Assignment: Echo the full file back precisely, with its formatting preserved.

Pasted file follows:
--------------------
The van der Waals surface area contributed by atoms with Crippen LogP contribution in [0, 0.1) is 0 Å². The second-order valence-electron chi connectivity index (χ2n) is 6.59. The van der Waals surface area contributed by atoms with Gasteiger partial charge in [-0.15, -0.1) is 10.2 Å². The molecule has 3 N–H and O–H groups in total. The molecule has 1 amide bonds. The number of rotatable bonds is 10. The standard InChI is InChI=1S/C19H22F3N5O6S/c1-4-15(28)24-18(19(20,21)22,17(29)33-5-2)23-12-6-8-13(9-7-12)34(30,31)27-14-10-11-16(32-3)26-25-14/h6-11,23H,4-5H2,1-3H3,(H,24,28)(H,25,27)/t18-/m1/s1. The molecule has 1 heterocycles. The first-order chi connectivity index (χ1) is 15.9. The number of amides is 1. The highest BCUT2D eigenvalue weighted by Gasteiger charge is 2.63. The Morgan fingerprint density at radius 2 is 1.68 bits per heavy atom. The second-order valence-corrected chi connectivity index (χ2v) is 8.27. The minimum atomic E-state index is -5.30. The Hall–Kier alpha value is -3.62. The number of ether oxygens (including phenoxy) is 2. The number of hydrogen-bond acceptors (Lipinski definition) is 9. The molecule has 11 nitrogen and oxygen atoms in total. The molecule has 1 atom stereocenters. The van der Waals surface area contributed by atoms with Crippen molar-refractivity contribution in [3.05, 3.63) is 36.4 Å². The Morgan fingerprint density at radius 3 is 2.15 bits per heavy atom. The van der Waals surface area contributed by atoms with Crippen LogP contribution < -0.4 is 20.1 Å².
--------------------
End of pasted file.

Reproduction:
The van der Waals surface area contributed by atoms with Crippen LogP contribution in [0, 0.1) is 0 Å². The second-order valence-electron chi connectivity index (χ2n) is 6.59. The van der Waals surface area contributed by atoms with Gasteiger partial charge in [-0.15, -0.1) is 10.2 Å². The molecule has 3 N–H and O–H groups in total. The molecule has 1 amide bonds. The number of rotatable bonds is 10. The standard InChI is InChI=1S/C19H22F3N5O6S/c1-4-15(28)24-18(19(20,21)22,17(29)33-5-2)23-12-6-8-13(9-7-12)34(30,31)27-14-10-11-16(32-3)26-25-14/h6-11,23H,4-5H2,1-3H3,(H,24,28)(H,25,27)/t18-/m1/s1. The molecule has 1 heterocycles. The first-order chi connectivity index (χ1) is 15.9. The number of amides is 1. The highest BCUT2D eigenvalue weighted by Gasteiger charge is 2.63. The Morgan fingerprint density at radius 2 is 1.68 bits per heavy atom. The second-order valence-corrected chi connectivity index (χ2v) is 8.27. The minimum atomic E-state index is -5.30. The Hall–Kier alpha value is -3.62. The number of ether oxygens (including phenoxy) is 2. The number of hydrogen-bond acceptors (Lipinski definition) is 9. The molecule has 11 nitrogen and oxygen atoms in total. The molecule has 1 atom stereocenters. The van der Waals surface area contributed by atoms with Crippen molar-refractivity contribution in [3.05, 3.63) is 36.4 Å². The Morgan fingerprint density at radius 3 is 2.15 bits per heavy atom. The van der Waals surface area contributed by atoms with Crippen LogP contribution < -0.4 is 20.1 Å².